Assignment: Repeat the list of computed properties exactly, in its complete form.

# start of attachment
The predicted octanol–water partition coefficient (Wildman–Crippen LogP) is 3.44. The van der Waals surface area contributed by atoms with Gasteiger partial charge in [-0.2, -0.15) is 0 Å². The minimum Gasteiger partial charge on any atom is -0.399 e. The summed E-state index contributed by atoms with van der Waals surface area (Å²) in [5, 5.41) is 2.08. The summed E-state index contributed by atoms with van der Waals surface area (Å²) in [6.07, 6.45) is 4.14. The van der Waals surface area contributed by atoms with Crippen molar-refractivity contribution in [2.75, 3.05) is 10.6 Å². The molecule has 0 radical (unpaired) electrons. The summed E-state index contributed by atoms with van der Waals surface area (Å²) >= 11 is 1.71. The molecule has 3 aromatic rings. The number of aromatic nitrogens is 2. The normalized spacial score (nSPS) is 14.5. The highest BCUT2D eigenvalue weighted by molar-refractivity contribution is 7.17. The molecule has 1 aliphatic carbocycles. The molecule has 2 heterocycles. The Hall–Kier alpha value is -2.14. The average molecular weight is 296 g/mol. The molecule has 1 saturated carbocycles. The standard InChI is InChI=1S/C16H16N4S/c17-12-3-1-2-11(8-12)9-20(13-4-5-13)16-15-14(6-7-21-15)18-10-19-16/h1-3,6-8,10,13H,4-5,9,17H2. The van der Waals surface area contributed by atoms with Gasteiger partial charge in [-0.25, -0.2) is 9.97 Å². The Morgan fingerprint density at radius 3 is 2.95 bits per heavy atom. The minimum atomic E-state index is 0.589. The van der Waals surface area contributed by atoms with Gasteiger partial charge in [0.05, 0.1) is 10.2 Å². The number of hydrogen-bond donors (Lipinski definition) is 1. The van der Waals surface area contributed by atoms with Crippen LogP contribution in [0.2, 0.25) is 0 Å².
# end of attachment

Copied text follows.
The predicted octanol–water partition coefficient (Wildman–Crippen LogP) is 3.44. The van der Waals surface area contributed by atoms with Gasteiger partial charge in [-0.2, -0.15) is 0 Å². The minimum Gasteiger partial charge on any atom is -0.399 e. The summed E-state index contributed by atoms with van der Waals surface area (Å²) in [5, 5.41) is 2.08. The summed E-state index contributed by atoms with van der Waals surface area (Å²) in [6.07, 6.45) is 4.14. The van der Waals surface area contributed by atoms with Crippen molar-refractivity contribution in [2.75, 3.05) is 10.6 Å². The molecule has 0 radical (unpaired) electrons. The summed E-state index contributed by atoms with van der Waals surface area (Å²) >= 11 is 1.71. The molecule has 3 aromatic rings. The number of aromatic nitrogens is 2. The normalized spacial score (nSPS) is 14.5. The highest BCUT2D eigenvalue weighted by molar-refractivity contribution is 7.17. The molecule has 1 aliphatic carbocycles. The molecule has 2 heterocycles. The Hall–Kier alpha value is -2.14. The average molecular weight is 296 g/mol. The molecule has 1 saturated carbocycles. The standard InChI is InChI=1S/C16H16N4S/c17-12-3-1-2-11(8-12)9-20(13-4-5-13)16-15-14(6-7-21-15)18-10-19-16/h1-3,6-8,10,13H,4-5,9,17H2. The van der Waals surface area contributed by atoms with Gasteiger partial charge in [-0.25, -0.2) is 9.97 Å². The Morgan fingerprint density at radius 3 is 2.95 bits per heavy atom. The minimum atomic E-state index is 0.589. The van der Waals surface area contributed by atoms with Gasteiger partial charge in [0.05, 0.1) is 10.2 Å². The number of hydrogen-bond donors (Lipinski definition) is 1. The van der Waals surface area contributed by atoms with Crippen LogP contribution in [0.2, 0.25) is 0 Å².